Concepts Regarding Its Symbolism
The tabernacle was a sanctuary, a place sanctified and set apart for God to dwell among His people and to meet with them. The glory of God, like a cloud, was over the tabernacle night and day. When the glory of God moved, the people of Israel would pack their belongings and move also, following God as He led them through the wilderness until they reached the Promised Land, where centuries later, King Solomon would build a permanent dwelling.
The tabernacle was a testimony, for contained within the Ark were the Ten Commandments, a constant reminder of God's holiness and His laws for living. Following God could not be separated from following His laws. Also within the Ark was a pot of manna, representing God's supernatural provision for His children. God's lesson for the children of Israel, as well as us, is that He will provide our needs daily, and not to worry about tomorrow. Jesus echoed this thought in His teaching, "Seek ye first the kingdom of God, and all these things will be added unto you."
The tabernacle was a place of forgiveness, for the sins of the people were atoned for through the sacrifices of spotless lambs and bullocks. While the blood of lambs covered their sin, it symbolized Jesus, the Lamb of God, who would take away their sin, and our sin. The writer of Hebrews penned, "But Christ being come an high priest of good things to come, by a greater and more perfect tabernacle, not made with hands, that is to say, not of this building; neither by the blood of goats and calves, but by his own blood he entered in once into the holy place, having obtained eternal redemption for us." (Hebrews 9:11-12).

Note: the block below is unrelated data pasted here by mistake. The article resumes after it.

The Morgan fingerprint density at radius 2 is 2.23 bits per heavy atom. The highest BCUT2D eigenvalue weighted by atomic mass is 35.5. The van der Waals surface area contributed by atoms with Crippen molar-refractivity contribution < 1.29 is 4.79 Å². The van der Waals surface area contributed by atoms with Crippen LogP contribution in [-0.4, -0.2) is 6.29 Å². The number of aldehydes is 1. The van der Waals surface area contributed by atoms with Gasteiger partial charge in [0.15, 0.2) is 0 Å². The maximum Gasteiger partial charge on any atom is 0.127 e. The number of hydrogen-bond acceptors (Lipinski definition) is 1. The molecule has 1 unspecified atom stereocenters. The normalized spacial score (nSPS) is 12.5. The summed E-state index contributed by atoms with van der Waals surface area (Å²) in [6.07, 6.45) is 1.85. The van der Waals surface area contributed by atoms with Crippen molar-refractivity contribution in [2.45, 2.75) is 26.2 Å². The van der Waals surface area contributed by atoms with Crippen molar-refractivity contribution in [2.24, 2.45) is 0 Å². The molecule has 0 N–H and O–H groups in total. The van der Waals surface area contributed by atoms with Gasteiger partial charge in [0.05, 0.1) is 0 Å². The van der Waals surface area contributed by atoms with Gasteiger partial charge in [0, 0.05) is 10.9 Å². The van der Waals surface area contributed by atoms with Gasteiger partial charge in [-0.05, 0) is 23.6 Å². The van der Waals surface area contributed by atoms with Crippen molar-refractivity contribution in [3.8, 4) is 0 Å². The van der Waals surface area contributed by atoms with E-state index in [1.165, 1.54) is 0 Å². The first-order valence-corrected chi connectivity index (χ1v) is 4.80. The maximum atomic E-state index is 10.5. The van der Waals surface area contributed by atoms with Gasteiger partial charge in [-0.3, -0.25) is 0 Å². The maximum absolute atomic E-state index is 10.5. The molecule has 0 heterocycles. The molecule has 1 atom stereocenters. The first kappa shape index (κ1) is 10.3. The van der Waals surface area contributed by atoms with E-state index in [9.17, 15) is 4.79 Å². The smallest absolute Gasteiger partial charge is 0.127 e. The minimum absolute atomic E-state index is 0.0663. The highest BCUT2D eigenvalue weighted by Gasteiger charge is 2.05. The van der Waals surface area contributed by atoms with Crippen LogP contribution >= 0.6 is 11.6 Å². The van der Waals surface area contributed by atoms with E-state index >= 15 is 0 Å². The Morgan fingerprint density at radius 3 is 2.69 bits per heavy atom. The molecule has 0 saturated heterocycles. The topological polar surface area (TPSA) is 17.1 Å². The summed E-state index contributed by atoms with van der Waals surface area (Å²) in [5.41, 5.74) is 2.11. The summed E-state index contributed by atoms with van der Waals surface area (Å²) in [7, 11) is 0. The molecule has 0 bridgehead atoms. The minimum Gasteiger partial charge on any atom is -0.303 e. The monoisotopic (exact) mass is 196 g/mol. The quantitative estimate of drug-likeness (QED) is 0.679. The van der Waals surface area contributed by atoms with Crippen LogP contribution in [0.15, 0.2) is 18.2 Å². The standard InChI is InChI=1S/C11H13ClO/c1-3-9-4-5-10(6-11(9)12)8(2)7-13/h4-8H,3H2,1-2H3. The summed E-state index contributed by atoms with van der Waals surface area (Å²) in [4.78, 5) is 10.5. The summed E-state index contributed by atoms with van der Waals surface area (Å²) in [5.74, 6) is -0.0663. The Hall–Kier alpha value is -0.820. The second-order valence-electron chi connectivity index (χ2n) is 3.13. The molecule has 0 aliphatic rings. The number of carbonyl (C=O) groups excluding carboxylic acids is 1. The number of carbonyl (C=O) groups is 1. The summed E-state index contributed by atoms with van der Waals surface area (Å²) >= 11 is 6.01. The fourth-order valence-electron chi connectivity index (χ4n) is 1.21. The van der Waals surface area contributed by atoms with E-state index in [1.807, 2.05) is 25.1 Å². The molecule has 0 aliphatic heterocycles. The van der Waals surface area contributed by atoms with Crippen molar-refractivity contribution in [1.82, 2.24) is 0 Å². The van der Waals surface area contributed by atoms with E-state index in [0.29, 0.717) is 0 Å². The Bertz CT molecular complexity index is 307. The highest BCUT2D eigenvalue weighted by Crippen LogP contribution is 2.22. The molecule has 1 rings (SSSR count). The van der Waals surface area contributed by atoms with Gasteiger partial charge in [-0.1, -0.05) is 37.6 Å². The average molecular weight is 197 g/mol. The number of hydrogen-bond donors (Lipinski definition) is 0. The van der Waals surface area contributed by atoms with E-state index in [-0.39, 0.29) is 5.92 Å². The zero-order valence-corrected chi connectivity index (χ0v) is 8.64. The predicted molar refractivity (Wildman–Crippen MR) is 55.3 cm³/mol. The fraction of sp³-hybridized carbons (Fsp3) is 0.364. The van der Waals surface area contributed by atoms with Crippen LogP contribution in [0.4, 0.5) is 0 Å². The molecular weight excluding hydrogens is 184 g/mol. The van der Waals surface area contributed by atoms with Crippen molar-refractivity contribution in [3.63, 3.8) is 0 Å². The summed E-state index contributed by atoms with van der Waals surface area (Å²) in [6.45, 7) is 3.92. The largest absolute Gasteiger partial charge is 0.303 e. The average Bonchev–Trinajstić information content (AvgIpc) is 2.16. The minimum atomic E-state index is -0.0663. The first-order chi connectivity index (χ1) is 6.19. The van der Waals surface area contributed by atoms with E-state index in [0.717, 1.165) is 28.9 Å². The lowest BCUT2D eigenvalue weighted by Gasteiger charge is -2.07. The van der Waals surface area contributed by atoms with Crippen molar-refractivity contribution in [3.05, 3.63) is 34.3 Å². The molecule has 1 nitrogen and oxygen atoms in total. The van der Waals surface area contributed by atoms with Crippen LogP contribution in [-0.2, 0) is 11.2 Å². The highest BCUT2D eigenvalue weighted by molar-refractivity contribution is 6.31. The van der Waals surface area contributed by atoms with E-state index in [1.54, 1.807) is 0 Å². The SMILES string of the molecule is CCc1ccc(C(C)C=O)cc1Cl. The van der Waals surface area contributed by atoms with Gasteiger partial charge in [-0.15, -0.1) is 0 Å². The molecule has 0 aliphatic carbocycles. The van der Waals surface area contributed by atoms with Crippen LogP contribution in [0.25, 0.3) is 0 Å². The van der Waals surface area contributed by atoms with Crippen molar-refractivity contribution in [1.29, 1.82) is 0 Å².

The tabernacle pointed toward New Testament believers, who would become the dwelling place of the Spirit of God. Paul expressed this to the church at Corinth, "Know ye not that your body is the temple of the Holy Ghost, which is in you, which ye have of God, and ye are not your own?" (1 Corinthians 6:19). As God dwelt in the Holy of Holies, so each Christian as the temple of the Spirit is instructed to walk in holiness, "without which no man shall see the Lord." The veil of the temple, which visually separated God from man, would be torn in half from top to bottom when Christ, opening the way for men to "come boldly unto the throne of grace, that we may obtain mercy, and find grace to help in time of need." (Hebrews 4:16).
The tabernacle pointed toward heaven and man's final redemption. "for Christ is not entered into the holy places made with hands, which are the figures of the true," the writer of Hebrews said, "but unto heaven itself, now to appear in the presence of God for us." (Hebrews 9:24). The apostle John, during the great Revelation of Jesus, saw a new heaven and earth, and a new Jerusalem coming down from God out of heaven. Then he heard a great voice proclaim, "Behold, the tabernacle of God is with men, and he will dwell with them, and they shall be his people, and God himself shall be with them, and be their God. And God shall wipe away all tears from their eyes; and their shall be no more death, neither sorrow, nor crying, neither shall there be any more pain: for the former things are passed away. And he that sat upon the throne said, Behold, I make all things news. And he said unto me, Write: for these things are true and faithful." (Revelation 21:1-5).
The Temple was a foreshadow of Christ and His redemptive and sacrificial work for mankind, as well as symbolic of God's presence among men. As Christians, our own bodies are now the temple of the Holy Spirit, for which reason the apostle Paul warns us so strongly against immorality and impurity. Jesus came as "The Word made flesh and dwelt among us", and has promised that He would never leave us nor forsake us. The New Jerusalem which God is preparing for us will contain no temple. John the Apostle said in the book of Revelation, "And I saw no temple therein: for the Lord God Almighty and the Lamb are the temple of it.